ANIMATION WORLD MAGAZINE - ISSUE 5.03 - JUNE 2000
Gundam Wing: Americas Next Pokemon?
by Jacquie Kubin
A Gundam hero envisions himself emerging victoriously in the gaming outlets of America. © Bandai America, Inc
Gaming studios have a history of borrowing from established cartoon properties that first jumped from the funny page to the comic book to the silver screen and then on to Saturday morning cartoons to create instantly branded video games. Since its earliest days, game developers have turned to established cartoon characters that already share a history with the consumer.
"Superman for the Atari 2600 was probably the first branded cartoon character turned video adventure game," says Jayson Hill, manager of public relations for Hasbro Interactive. "By the time of the cartridge's 1978 release, Superman had been in comic strips, books and in various cartoon incarnations for many years."
The present day animation bastion, The Cartoon Network has looked far East from its Atlanta home to Japan, importing anime programming for its after school Toonami time slot.
"Toonami combines the word cartoon with the Japanese word Tsunami, meaning tidal wave," explains Sean Akins, Senior Writer/Producer for Cartoon Networks Production Development. "Three years ago we started showing anime not to get on or start any bandwagon, but looking at all the shows that are out there, these were the shows that I thought had the best stories, looked the best, were the most interesting."
For 1999, the network reported being in nearly 60 million households with its all-animation programming being the second highest-rated basic cable channel. And it is packed with anime shows like Thundercats, Ronin Warriors and Dragonball Z.
A Gundam warrior aims for explosive success! © Bandai America, Inc
A Japanese Hit
The latest anime hit for the network has been Gundam Wing, a television series based on the extremely large, multi-layered Gundam Universe that is more than twenty years old. In Japan the universe includes eight television series, eight feature films, four direct to video releases, a toy and model line and numerous video game releases. The Cartoon Network is broadcasting the show as pure to its original Japanese showings as it can.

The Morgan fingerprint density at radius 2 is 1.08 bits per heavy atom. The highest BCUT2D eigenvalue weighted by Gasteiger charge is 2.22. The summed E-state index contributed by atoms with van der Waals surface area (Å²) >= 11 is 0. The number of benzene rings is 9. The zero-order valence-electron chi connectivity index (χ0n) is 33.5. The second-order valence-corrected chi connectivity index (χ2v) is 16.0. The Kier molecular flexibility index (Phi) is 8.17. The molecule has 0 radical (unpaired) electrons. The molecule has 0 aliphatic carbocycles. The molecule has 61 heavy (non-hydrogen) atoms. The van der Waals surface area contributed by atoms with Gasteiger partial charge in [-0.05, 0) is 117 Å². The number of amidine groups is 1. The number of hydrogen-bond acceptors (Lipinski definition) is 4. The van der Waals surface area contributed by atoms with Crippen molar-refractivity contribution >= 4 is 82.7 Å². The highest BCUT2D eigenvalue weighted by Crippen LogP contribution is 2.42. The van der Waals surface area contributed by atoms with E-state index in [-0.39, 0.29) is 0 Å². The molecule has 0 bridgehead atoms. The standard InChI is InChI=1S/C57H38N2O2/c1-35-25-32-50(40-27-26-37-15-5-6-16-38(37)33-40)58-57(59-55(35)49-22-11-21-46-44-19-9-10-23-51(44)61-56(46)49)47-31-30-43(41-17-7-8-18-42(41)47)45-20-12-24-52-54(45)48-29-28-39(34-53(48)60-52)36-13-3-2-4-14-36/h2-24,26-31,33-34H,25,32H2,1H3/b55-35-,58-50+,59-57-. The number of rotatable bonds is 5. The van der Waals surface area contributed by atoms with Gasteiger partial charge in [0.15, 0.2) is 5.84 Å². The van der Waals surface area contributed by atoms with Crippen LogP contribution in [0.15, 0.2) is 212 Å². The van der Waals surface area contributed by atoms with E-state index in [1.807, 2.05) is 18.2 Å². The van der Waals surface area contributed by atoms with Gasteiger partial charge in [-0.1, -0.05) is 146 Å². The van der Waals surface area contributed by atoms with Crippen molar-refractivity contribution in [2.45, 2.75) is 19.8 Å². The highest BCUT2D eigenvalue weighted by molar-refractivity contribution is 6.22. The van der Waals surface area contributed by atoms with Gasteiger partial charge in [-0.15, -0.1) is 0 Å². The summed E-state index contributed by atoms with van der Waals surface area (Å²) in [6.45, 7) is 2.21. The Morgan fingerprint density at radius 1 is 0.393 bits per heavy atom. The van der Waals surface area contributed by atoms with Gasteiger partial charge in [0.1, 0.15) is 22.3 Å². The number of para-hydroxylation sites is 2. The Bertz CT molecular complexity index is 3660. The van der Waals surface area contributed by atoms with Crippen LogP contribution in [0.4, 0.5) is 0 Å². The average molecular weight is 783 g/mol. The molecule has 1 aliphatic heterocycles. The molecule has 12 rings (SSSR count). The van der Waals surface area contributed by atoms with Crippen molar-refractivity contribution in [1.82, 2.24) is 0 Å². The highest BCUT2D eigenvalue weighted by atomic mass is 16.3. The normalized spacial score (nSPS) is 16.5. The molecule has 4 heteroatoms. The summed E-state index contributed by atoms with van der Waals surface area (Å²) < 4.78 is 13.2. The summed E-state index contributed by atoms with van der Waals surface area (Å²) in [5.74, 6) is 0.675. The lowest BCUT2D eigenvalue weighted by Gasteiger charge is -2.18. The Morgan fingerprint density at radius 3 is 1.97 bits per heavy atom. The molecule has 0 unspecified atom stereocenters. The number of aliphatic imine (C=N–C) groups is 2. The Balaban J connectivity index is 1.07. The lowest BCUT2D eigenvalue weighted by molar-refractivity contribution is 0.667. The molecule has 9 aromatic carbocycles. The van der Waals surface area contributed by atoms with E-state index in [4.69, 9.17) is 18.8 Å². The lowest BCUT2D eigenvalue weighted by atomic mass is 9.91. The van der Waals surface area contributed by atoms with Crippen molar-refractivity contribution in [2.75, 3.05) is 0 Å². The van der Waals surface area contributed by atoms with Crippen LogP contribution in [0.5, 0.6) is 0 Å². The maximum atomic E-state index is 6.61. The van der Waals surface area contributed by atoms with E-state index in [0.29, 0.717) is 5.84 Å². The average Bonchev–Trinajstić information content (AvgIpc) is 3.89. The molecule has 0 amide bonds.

"Working with these shows is an honor and dream come true and I feel Gundam Wing is the first time that anyone has been able to take an imported anime show and really do it right," says Akins. "You read stories about the different anime properties that, while huge hits in Japan don't perform as well in the U.S. The reason is they get cut to pieces and they make the plot lines goofy. They underestimate the audience, the kids, who are sophisticated enough to follow a story with multiple characters and in-depth plot lines."
Created by Yoshiyuki Tomino, who worked with Dr. Osamu Tezuka on the development of the cult classic Tetsuwan Atom (or Mighty Atom, which became Astroboy when licensed by NBC), Gundam Wing takes place in the future when mankind has moved into space, establishing five space colonies that have evolved into their own nations, or countries. The tale begins during a time of revolution in space and on Earth with each faction having built its own robot "suit," a giant mobile weapon that is piloted by legions of young teenage boys. Made of a new material Gundamian, the Gundam warriors are the dominant fighters in this battle.
The show revolves around the lives of more than thirty continuing characters, almost forty different types of mobile weapons and numerous vehicles bringing children back every day to find out what happens next.
"These cartoons are continuing sagas. Its an epic, sweeping tale and it is a great show that is very complicated and if you miss one you can get totally lost," says Akins. "It is a serial, which is against the grain of the traditional thought process of children's programming that normally you want heroes within a whole story that you can tell in twenty-two minutes and that ends every day."
The Cartoon Network is working with the original films imported from Japan. Though some changes need to be made for the American youth audience, including cutting more violent or adult scenes, adding or subtracting vocal tracks, and re-laying the vocal tracks from Japanese to English. For any paint work needed done, the Atlanta-based group uses Discreet Logics smoke*, flame* and flint* softwares. Tracking is accomplished using a motion picture compositor that is of the same size and power as the kind used in Hollywood on major motion pictures. Shows are mixed on a Fairlight, a sophisticated digital audio workstation, which is the standard production tool in its arena.
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